As it turned out, those were the same questions pundits were asking of our campaign. We seemed to be in some kind of weird reverse Pigeon of Dorian Grey situation. As our momentum gradually deflated, so did the pigeon.
* * *
I was working some late hours as we prepared for a major speech. I was mentally blocked: the stuff I was writing was glutinous and hackneyed, and one particular night, in the wee hours, it was starting to turn pretty bleak, too.
I was alone in the office. Just me, the humidity, the flickering fluorescent lights, and the disintegrating corpse outside the window.
Thunder rumbled in the distance. The Compaq made its little choking noises as it encoded sub-par writing to the flimsy data disk in its upper drive.
I looked up from the screen, rubbed my eyes, and looked toward the window. The signs were gone again. And the pigeon was, of course, still there.
“Screw it,” I said abruptly, shoving my chair back. I grabbed a stiff piece of cardboard, marched to the window and unlatched it. Took a breath, and shoved upward.
A deafening noise sounded immediately, but it wasn’t an alarm; it was the screeching of hardware that hasn’t had to operate for many years and considers it an outrageous imposition. But move it did, and finally it was just me and the pigeon out on the fire escape.
I half-shook, half-slid the cardboard underneath. The pigeon’s body weighed not much more than a breath. I said a word of secular benediction, flipped the cardboard up… and the mortal remains of Columba livia tumbled and disappeared into the darkness. Wherever it landed, it did so noiselessly.
I climbed back into the office, shut the window and went back to writing while I waited for the police to come. Or building security. Or a pissed-off building manager.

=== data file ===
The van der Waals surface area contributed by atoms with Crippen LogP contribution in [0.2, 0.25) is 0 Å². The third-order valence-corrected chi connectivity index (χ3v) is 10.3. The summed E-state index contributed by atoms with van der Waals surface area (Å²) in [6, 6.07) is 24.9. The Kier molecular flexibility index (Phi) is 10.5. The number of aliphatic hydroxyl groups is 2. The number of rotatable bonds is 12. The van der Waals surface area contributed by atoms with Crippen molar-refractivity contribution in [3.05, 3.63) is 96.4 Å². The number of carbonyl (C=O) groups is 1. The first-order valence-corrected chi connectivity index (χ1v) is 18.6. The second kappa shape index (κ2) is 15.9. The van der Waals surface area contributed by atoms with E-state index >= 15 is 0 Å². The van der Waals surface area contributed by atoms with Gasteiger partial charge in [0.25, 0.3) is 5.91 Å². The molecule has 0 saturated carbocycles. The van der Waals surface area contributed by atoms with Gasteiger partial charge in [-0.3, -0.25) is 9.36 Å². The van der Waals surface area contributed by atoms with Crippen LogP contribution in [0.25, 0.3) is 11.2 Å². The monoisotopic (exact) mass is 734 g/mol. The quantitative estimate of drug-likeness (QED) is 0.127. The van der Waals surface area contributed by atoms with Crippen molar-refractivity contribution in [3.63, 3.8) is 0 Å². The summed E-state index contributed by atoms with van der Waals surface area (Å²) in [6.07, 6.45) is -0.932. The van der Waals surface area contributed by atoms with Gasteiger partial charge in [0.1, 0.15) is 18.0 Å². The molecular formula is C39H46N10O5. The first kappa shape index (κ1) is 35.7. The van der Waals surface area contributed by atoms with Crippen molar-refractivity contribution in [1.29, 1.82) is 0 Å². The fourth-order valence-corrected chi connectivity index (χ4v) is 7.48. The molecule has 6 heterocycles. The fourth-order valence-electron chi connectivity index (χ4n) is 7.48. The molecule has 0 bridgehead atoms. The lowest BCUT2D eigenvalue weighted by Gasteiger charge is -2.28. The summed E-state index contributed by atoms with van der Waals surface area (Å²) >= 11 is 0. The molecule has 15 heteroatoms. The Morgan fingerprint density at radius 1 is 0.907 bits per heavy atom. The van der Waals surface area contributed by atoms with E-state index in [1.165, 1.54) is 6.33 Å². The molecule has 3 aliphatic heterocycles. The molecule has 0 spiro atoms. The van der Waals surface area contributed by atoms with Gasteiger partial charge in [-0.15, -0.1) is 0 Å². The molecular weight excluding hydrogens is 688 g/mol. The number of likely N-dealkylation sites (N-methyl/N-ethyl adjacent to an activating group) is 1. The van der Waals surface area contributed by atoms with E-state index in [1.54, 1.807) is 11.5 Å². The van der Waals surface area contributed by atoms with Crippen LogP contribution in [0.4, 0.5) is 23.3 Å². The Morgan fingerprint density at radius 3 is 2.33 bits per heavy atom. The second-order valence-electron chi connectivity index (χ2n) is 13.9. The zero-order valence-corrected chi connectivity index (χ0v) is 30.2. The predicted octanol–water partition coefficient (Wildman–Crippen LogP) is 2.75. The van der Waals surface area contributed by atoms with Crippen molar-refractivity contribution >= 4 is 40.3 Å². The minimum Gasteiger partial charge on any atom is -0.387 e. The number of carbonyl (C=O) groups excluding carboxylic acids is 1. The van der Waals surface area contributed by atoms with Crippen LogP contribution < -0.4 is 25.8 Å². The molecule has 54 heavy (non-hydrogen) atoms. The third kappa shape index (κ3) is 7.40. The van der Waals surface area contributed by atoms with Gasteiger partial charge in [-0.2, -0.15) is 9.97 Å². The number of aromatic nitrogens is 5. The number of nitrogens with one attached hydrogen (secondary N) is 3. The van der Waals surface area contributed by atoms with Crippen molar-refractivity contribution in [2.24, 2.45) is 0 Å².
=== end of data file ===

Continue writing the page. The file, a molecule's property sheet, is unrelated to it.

Nobody showed. There was no alarm. There never had been. I finished my draft, printed it off and went home.
* * *
Do you know how The Picture of Dorian Gray ends? Gray slashes the portrait, and promptly dies — a desiccated husk, while the portrait has been restored to its youthful glory.
My story ends differently. The speech went through several revisions, but when the candidate finally delivered it, she knocked it out of the park. She had found her voice, and I had found a way to write to it.
And starting with that speech, things started to break our way again. We had the wind beneath our wings—an expression that now conjured only positive, non-morbid feelings. There were ups and downs between that speech and the final vote, which she won, but I remember that speech as the moment her campaign turned around.
It’s not as though I think that dumping a dead pigeon off a fire escape in the early hours of the morning won the election. It’s more that I couldn’t do my best work with that distraction hanging around… and maybe just as distractingly, with my resentment over not being able to do something about it.
Politics, Otto von Bismarck once said, is the art of the possible. And often “the possible” is a pretty narrow range of options. I couldn’t do anything about other candidates entering the race. I couldn’t make my candidate be a seasoned expert speaker. But I could sure as hell evict that pigeon from our fire escape.
“The art of the possible” is sometimes a good description of speechwriting, too. One client may not be able to pull off a call and response; another has never seen a punchline they couldn’t stomp to death; still another refuses to share any personal anecdotes, and thinks showing emotion is being gimmicky. You can coach all you like, but sooner or later you have to write for the speaker you have, not the speaker you wish you had.
And you do the very best you can for that speaker, within your window of possibility.